The Discontented Christian Life

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Philippians 3:4-14

This morning's message is the second of a two-part series dealing with the issue of contentment and its role in the Christian life. Last Sunday morning I spoke from Philippians 4:10–20 about "The Contented Christian Life" and argued that we as Christians should be very content with any and every gift that God chooses to give us in his loving wisdom. That holds true whether the gifts in question involve material possessions, the state of our physical health, our marital status, children, ministries, or whatever. No matter what state or what condition we find ourselves in, relative to these gifts, we are called by God through Scripture to be content. This weeks message is "The Discontented Christian Life" and I will seek to argue from Philippians 3 that we as Christians should be very discontent with our knowledge and experience of God as the giver of those gifts. And, as a result of that discontentment, we should pursue—zealously and eagerly pursue—more and more and more of Christ and his fullness in our lives.

Be Content and Discontent

The overarching theme of these two messages is this: One of the very best indicators of the reality and depth and vitality of your relationship with Christ and mine is the issue of what we are content with and what we are discontent with in our lives. My answer to that tremendously important question over these past two weeks has been this: Be content with the gifts God has given you. Be discontent with the current state of your spiritual life. Be content, be happily, peacefully, and gratefully satisfied with any and every gift that our sovereign God has chosen to give you in his wisdom and love. Be discontent, zealously discontent, with your knowledge and experience of God—with the intensity with which you worship his majesty, with the depth and breadth with which you understand his truth revealed in Scripture, with the purity and holiness with which you seek his righteousness in your life, with the zeal and determination and drive with which you pursue his kingdom and its advance.

Both sides of the answer to these questions have come to us from Paul's letter to the Philippians. And in both areas, both the area of contentment and the area of discontentment, our model has been the apostle Paul himself. Last week Paul was our apostolic example of the contented Christian, who had learned, in whatever state he was in, to be content (Philippians 4:11). This week Paul, as we will see him in Philippians 3:4–14 will be our apostolic example of the discontented Christian.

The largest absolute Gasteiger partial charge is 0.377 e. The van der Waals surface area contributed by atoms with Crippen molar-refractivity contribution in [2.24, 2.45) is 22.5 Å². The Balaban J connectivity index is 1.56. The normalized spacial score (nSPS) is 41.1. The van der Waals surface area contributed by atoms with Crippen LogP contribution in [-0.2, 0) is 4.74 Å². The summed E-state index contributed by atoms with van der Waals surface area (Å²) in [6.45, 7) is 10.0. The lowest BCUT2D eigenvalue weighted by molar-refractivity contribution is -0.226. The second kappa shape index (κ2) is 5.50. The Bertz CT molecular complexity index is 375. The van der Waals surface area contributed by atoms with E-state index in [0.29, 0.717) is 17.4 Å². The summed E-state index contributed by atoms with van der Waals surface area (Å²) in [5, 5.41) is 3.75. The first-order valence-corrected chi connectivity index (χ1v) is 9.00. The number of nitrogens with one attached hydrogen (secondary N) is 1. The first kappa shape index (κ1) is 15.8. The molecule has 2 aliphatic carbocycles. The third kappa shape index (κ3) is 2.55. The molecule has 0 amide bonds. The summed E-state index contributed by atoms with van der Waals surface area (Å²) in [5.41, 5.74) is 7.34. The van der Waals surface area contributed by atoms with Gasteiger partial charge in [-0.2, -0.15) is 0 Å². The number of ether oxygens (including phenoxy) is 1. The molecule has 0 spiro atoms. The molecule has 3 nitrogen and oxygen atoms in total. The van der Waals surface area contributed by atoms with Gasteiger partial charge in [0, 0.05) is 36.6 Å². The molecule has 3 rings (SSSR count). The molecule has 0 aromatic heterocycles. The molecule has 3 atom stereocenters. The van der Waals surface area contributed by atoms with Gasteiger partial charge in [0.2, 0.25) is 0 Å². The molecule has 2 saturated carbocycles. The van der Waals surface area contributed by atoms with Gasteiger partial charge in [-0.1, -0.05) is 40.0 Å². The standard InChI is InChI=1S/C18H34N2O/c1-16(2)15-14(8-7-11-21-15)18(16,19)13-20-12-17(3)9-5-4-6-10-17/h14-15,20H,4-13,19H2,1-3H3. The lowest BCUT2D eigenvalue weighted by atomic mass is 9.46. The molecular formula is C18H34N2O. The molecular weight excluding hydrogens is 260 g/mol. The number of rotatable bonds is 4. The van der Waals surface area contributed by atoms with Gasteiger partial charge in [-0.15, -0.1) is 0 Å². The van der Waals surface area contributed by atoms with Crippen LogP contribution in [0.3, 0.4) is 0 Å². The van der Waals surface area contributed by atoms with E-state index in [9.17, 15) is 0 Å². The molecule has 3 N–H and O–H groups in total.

Brothers and sisters, my prayer last week was that the Spirit of God, working through the Word of God, would move each of us to take several giant steps in the process of learning to be content in all situations. My prayer this week is that the same Spirit would again work in power through his Word to rouse us from our sin-induced slumber, that he would awaken us from our apathetic spiritual complacency, and kindle within all of us a holy discontentment with our relationship with God, and that he would thereby move us, to use Pastor John's phrase, to go hard after the holy God.

Is Holy Discontentment an Oxymoron?

Now some of you perceptive listeners may be a bit perplexed with a phrase that I just used that seems to be out of sync with the thrust of last week's message. The phrase is "holy discontentment." Some of you might be saying, "Steve, last week, when you were trying to define the term 'contentment,' you looked at its opposite, and you said that discontentment expresses itself in grumbling and coveting. And you said that both grumbling and coveting are sins. So how can you have 'holy discontentment,' if discontentment invariably leads you to unholy, sinful attitudes and behaviors? 'Holy discontentment' just doesn't make sense. It's self-contradictory."

I learned a new word last Sunday that refers to these kinds of self-contradictory statements. I learned it from David Laurion. And you remember in the third grade how, when you learned a new word, your teacher told you, you had to learn how to use it in a sentence. Well when you're a preacher and you learn a new word, you have to try to learn how to use it in a sermon. So here it is. The word is "oxymoron." An oxymoron is a self-contradictory phrase or statement, one where the words which make up that phrase don't agree with each other and conflict in meaning. Examples of oxymorons would be the phrases "cruel kindness," or "icy hot." David was sharing with the King's Friends last Sunday that by the time he was completing his term of military service, he was beginning to wonder whether the division he was in, military intelligence, was itself an oxymoron. Or the subject of that last Sunday School class session that David was leading—business ethics—some might think of that as an oxymoron. And some of you may be thinking that my phrase "holy discontentment" is in the same way an oxymoron, for to you the concept of discontentment and the concept of holiness seem to be self-contradictory and antithetical to each other.